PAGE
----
The Wandle Valley boasts a number of wildlife habitats for flora, fauna and wildlife. These include the river itself, river banks and margins, wetlands, grasslands, woodland and more traditional horticultural park landscapes.

The valley has a chain of 12 Local Nature Reserves (LNRs):


Flagship Species indicators of bio-diversity found along the Wandle are:

  • Sticklebacks Three-spined stickleback:(Gasterosteus aculeatus)
  • Ten-spined stickleback: (Pungitius pungitius)
  • The three spined stickleback is one of the most familiar fish of Britain’s freshwater streams and ponds.
  • Watercress (Rorippa nasturtiumaquaticum) -A native species – watercress was grown commercially alongside the Wandle well into the last century.
  • Kingfisher (Alcedo atthis) – Historical population decline but now recovering. Vulnerable to habitat degradation through pollution or unsympathetic management of watercourses.
  • Grey wagtail (Motacilla cinerea) – Often seen along the Wandle and more colourful than its name suggests with a distinctive yellow breast and under-tail.
  • Water vole Arvicola terrestris – It is suggested that this species no longer inhabits Sutton’s waterway however a London wide project seeks to reintroduce this charismatic mammal and specifically the Wandle Valley project in Poulter Park has aimed to do this.


Historically, when the river was less subjected to man’s influence in channelling and controlling the flow, the Wandle would have been a much more meandering stream, with significant areas of wetlands. Much of this character has been lost over the years as the river has been straightened and canalised. Some (fairly significant) wetlands survive, notably at;

The Wandle river catchment plan

The overall aim of the Wandle Catchment Plan is for the River Wandle to be a naturally functioning and self-sustaining chalk stream rich in biodiversity and a haven for Londoners. The Catchment Plan is led by The Wandle Trust, an environmental charity dedicated to working with local people to restore and maintain the health of the River Wandle and its catchment. The Wandle Catchment Plan will complement other initiatives within the catchment, in particular the Wandle Valley Regional Park, so that we can implement best practice and together secure a healthy future for the River Wandle.

Nature reserves

Some of the green spaces to be found along the Wandle Valley are designated nature reserves. For example, Wandle Meadow Nature Park was, until recently, a sewage works, now inhabited by frogs, toads and newts, with plant life including hawthorn, silver birch, ash, hazel, field maple, dog-rose and blackthorn. Newly opened to the public in 2015, is Watermeads, a National Trust nature reserve, which, between the wars, was planted with cricket bat willows.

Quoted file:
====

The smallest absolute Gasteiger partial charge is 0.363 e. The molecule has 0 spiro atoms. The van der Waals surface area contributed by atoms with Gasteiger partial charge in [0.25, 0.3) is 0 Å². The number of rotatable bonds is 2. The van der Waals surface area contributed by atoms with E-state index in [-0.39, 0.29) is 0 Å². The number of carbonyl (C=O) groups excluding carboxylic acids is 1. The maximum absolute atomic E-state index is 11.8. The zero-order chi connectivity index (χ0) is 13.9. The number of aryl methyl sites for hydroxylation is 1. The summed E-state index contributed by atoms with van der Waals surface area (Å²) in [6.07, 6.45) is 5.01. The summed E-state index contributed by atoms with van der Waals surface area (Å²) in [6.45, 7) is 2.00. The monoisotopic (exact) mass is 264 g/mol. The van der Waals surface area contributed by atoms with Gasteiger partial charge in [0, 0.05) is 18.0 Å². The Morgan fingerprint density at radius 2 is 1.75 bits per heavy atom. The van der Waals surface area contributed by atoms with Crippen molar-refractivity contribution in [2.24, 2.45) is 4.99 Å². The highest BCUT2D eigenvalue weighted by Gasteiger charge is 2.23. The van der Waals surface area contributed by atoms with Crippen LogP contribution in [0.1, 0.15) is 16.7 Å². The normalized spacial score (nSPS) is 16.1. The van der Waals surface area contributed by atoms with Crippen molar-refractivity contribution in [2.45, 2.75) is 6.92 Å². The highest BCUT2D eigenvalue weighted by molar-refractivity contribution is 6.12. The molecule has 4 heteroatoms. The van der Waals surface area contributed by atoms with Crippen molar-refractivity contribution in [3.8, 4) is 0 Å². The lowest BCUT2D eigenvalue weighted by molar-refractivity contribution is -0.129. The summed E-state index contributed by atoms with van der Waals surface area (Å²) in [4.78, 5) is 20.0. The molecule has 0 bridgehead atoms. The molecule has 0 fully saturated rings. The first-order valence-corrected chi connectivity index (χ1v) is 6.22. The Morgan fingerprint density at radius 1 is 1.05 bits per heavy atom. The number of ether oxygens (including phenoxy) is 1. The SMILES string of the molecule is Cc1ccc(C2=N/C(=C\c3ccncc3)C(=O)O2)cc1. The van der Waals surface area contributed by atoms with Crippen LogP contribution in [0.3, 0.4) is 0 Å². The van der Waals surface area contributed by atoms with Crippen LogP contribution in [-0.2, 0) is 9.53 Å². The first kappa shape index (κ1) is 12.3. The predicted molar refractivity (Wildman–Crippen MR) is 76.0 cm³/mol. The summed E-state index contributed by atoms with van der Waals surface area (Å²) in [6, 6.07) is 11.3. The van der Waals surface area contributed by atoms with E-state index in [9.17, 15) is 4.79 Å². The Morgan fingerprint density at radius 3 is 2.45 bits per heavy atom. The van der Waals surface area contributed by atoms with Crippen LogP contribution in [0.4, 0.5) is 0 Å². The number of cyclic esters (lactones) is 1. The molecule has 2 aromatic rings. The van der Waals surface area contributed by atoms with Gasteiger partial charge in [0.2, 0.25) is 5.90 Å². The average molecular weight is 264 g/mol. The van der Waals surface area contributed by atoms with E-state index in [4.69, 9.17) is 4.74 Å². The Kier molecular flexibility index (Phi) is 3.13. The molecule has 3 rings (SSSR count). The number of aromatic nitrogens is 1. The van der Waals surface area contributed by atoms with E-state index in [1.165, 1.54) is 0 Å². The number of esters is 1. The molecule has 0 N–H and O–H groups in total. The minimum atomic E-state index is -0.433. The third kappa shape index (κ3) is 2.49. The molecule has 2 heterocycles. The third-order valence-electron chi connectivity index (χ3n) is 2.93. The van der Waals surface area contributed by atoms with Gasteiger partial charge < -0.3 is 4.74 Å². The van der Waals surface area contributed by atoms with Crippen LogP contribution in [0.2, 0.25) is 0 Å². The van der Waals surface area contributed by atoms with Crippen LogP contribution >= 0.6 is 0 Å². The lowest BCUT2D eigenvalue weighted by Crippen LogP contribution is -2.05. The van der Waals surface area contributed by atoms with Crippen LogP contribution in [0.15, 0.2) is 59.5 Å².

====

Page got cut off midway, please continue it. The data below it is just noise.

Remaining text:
View all Wildlife locations


Plants aplenty

Plants you’ve heard of, like Buttercup and Daisy, and plants that you may never have heard of, let alone seen, like Marsh Yellow Cress, Garden Angelica and Reed Mace— those and so many more are to be found along the Wandle Valley.

Some plants are invasive and conservationists are fighting an ongoing battle to keep them under control, to prevent them from eradicating other species. The main culprits are Himalayan Balsam and Floating Pennywort. See our project pages.


The Wandle Valley has been reported as listing up to 104 species of birds in the river catchment, with over 250 species recorded in the Beddington Farmlands site and about 150 seen every year. Bedlington Farmlands is one of the best birdwatching sites in London, and is ion the process of extensive restoration and will become a major nature reserve for the public in the heart of the Regional Park

Winter birds on the Wandle

Mute swan | Canada Goose | Egyptian goose | Gadwall | Teal | Mallard | Shoveler | Pochard | Tufted Duck | Little Grebe |  Cormorant | Little Egret | Grey Heron | Water Rail | Moorhen | Coot | Snipe | Redshank | Kingfisher | Grey Wagtail

Summer Birds on the Wandle

Mute swan | Canada Goose | Mallard | Tufted Duck | Little Grebe | Grey Heron | Moorhen | Coot | Redshank | Kingfisher | Grey Wagtail | Pied Wagtail | Reed Sagtail | Reed Warbler | Reed Bunting